Stress can be a short-term motivator, but undergoing chronic stress will cause your body to respond in different ways. Clients come to me when their lives are busy with demanding careers, children to look after and full workout schedules. But instead of seeing the results they want, they’re feeling low energy, full of food cravings and the scale is slowly creeping up. How does this happen? The answer is the connection between stress and cortisol and how that affects your body.
The Stress – Cortisol Connection
Historically, humans have experienced stress in different ways. For our ancestors, stress looked like fighting for their lives or hunting for meals. These stressors came in intense bursts that were short lived. It makes sense then, that our stress response has adapted to deliver a strong dose of cortisol quickly when we needed to use it up. The difference is that today our stressors are not life threatening. Modern stressors come in different forms that often go unnoticed:
- Skipping meals
- Staying up late (past 10:30 pm)
- Constant email and text notifications from our cell phones.
- Pressure to meet deadlines at work
- Financial concerns
- Intense workout classes
- Our kids’ (or our own) packed schedules
- Taking care of ill or aging loved ones
- Rush hour traffic
- Making presentations at work
- An alarm clock that goes off after only 5 hours of sleep
- The pressure to be perfect
Any of these sound familiar? The issue is that our bodies can’t tell the difference between a life-or-death lion attack and a pressing deadline at work. Leaving our bodies to respond the same way: by releasing cortisol (our key stress hormone) to help us deal with the situation at hand.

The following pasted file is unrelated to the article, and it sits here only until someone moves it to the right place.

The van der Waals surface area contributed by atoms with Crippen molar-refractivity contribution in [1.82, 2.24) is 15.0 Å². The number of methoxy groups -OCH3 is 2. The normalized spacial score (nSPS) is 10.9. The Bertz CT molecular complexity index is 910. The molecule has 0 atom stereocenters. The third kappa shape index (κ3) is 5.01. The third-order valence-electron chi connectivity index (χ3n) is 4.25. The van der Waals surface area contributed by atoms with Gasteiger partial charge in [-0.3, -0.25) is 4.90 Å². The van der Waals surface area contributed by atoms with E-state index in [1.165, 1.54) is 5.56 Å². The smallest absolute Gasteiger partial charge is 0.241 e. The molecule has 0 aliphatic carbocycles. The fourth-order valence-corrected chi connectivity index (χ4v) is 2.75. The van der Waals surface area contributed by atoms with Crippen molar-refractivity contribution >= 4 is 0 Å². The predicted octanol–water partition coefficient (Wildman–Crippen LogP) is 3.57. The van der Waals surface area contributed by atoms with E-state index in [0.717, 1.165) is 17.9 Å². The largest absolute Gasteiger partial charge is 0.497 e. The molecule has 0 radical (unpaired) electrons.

Cortisol – we don’t want too much or too little
Ideally, we want our levels of cortisol to be just right. Cortisol is beneficial in the short term because it gives us a quick boost in energy, focus, and strength. However, our high-stress lifestyles cause us to live in a state that triggers cortisol to be released on an ongoing basis, for weeks or months at a time.
What happens when cortisol is chronically elevated?
Ongoing high cortisol levels will throw off many things in our bodies. Blood sugar balance, sleep, mood, feelings of anxiety and even speed of wound healing can be negatively affected by high cortisol levels. With many functions in the body affected, it’s no wonder that cortisol plays a role in premature aging. None of these factors lead us to greater health or resilience long-term.
Cortisol and Weight Gain
Perhaps one of the most undesirable aspects of elevated cortisol is that it causes weight gain in the midsection. That’s because we have more cortisol receptors in our abdominal adipose tissue than in other areas of the body. So more cortisol = more belly fat! In addition, cortisol increases our blood sugar level temporarily, meant to provide quick energy to “fight-or-flight” our stressors. This rise is soon followed by a blood sugar drop, which leaves us feeling tired, hangry (hungry and angry), craving sugar, and causes more stress. This low blood sugar state makes it more difficult to make healthy choices. That’s why when you’re overtired and working hard, you find it harder to resist the doughnuts in the break room.